Those military leaders who took over the reins of the military and the military government, including generals Than Shwe, Maung Aye, Khin Nyunt, Thein Sein and Min Aung Hlaing have upheld this dishonorable tradition. 

The outcome is devastating for the society, communities and the country at large. Farmers are being displaced; student activists are locked up chronically; non-Bama ethnic peoples in conflict zones have absolutely no human security nor bright future; the Rohingya have been fleeing the country as they prefer dying on their survival runs than languishing on their own ancestral land at excruciatingly slow speed. 

In a nutshell, our country is plagued by a myriad of problems and woes as the direct result of the failures on the part of national leaders, politicians and generals to upload truths, to speak out when truths are butchered and verifiable lies of national significance are enshrined as “facts”. Armed conflicts, religion-based racism, ethnic tensions, economic abyss for the mass, have come to characterize our country, once considered one of Asia’s potentially bright post-colonial nations. 

Needless to say, the people pay for the price of the leaders’ failures. 

The current transition – however peaceful – from the military rule to the semi-democratic NLD government – lacks the potentials to end the two national crimes or crises which I have focused on. We cannot build a democracy or a peaceful multiethnic and multi-faith modern nation on the basis of official lies and broken promises and agreements the founders of modern Burma made. 

May I remind us all that the late U Aung San held dearly “love of truth” as a guiding principle of his life and politics. He had written and talked to his friends about how much he wanted to instill this value in his 3 children. Daw Aung San Suu Kyi would know this incomparably better than me, for sure. 

For the military leaders who studied at the Defense Services Academy for 4 full years, you would recall that all officer cadets were required to read a collection of essays by and about the Tatmadaw’s founding father, U Aung San, entitled “The Thoughts, the Conducts and the Deeds of General Aung San”, which portrayed him as the model leader – honest, compassionate, selfless, non-greedy and genuine patriot with an open intellectual mind.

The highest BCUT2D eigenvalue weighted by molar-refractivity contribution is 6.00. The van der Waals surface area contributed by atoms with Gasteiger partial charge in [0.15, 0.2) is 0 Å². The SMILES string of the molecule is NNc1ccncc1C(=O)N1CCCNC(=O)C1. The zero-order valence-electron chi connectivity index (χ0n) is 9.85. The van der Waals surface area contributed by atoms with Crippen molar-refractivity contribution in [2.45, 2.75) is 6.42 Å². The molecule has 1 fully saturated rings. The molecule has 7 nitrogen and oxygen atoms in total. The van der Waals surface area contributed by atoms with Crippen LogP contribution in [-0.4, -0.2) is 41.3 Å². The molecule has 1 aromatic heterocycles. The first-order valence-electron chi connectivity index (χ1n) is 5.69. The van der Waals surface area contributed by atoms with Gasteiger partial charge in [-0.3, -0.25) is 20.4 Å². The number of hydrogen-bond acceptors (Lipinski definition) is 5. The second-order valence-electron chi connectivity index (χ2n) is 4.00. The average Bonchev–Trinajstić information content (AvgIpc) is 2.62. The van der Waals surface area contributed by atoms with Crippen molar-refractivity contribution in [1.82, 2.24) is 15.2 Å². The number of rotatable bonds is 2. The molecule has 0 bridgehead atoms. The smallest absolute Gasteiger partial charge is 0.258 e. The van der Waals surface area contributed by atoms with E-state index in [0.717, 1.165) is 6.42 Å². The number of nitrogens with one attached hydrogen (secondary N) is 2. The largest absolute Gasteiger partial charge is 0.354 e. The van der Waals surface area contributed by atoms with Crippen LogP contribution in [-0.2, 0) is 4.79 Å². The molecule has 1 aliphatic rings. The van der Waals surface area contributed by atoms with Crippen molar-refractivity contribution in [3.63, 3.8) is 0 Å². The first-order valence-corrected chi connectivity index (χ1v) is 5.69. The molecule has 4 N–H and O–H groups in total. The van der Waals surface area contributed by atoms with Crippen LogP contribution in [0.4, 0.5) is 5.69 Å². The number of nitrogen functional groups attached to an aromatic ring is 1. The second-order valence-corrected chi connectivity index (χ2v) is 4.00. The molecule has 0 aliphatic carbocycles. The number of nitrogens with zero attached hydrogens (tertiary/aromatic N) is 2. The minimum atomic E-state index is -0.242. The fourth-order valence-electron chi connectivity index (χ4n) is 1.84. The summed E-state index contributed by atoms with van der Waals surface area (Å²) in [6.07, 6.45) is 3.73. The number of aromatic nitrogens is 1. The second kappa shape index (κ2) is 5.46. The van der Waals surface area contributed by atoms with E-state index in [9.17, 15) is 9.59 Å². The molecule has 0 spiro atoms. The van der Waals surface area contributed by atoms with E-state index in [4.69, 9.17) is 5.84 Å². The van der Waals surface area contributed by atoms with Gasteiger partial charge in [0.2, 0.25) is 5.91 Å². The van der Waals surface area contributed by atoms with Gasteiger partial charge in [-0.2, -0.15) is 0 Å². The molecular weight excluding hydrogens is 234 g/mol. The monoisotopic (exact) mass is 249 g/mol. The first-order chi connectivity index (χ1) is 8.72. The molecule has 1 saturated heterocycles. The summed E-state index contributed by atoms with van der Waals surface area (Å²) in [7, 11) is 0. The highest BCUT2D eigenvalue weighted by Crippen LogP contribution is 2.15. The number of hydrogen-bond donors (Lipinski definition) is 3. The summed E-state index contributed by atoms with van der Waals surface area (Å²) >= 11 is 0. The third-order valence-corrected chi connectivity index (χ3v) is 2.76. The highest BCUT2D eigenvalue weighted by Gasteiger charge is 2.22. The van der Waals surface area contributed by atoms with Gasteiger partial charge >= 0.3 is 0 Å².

One would expect both U Aung San’s children and his institutional sons of the military will emulate his impeccable record in uploading truths in his short-live political life. 

The leaders who deny Rohingya existence in our country against all verifiable facts about the Rohingya are in effect spitting on Aung San’s remains. The leaders who treat non-Bama ethnic minorities are betraying U Aung San’s Big Tent dream and vision of the Federal Union of Burma as a place where citizenship is both color and faith-blind and where the “indigenous” simply meant anyone who was born on the Burmese soil and who wishes to contribute to the building of a multi-ethnic country. 

In the midst of optimism among the mainstream Burmese majority as well as the international cheerleaders of “Myanmar Spring”, it is high time for the 4 leaders to snap out of the dark legacies of the past military rule under which lies are truths and truths are considered treasonous. 

The current system which continues to rest on the past lies needs to be completely overhauled. 

It is imperative that 4 of you, our most influential national leaders, return to U Aung San’s visions and values. After all we are self-proclaimed Buddhists who are to appreciate the short-lived nature of all human lives. As you well-know we equate our fragile and non-permanent human existence to bubbles that spring up the surface of an ocean. 

May I, from the bottom of my heart, urge you to use your most precious time, while alive, to endeavor to end the hell of a slow genocide of the Rohingya and to bring about the cessation of all armed conflicts and wars against our own ethnic brethren in Eastern Myanmar, namely the Kachin, the Shan, the Pa-Oo, the Kokant, etc. 

May you be well in mind and body. May the Rohingya be free from the State’s genocidal persecution.

May the non-Bama minorities be given a new chance to rebuild their war-devastated communities.


​Sincerely,

Maung Zarni
In Permanent Exile, UK​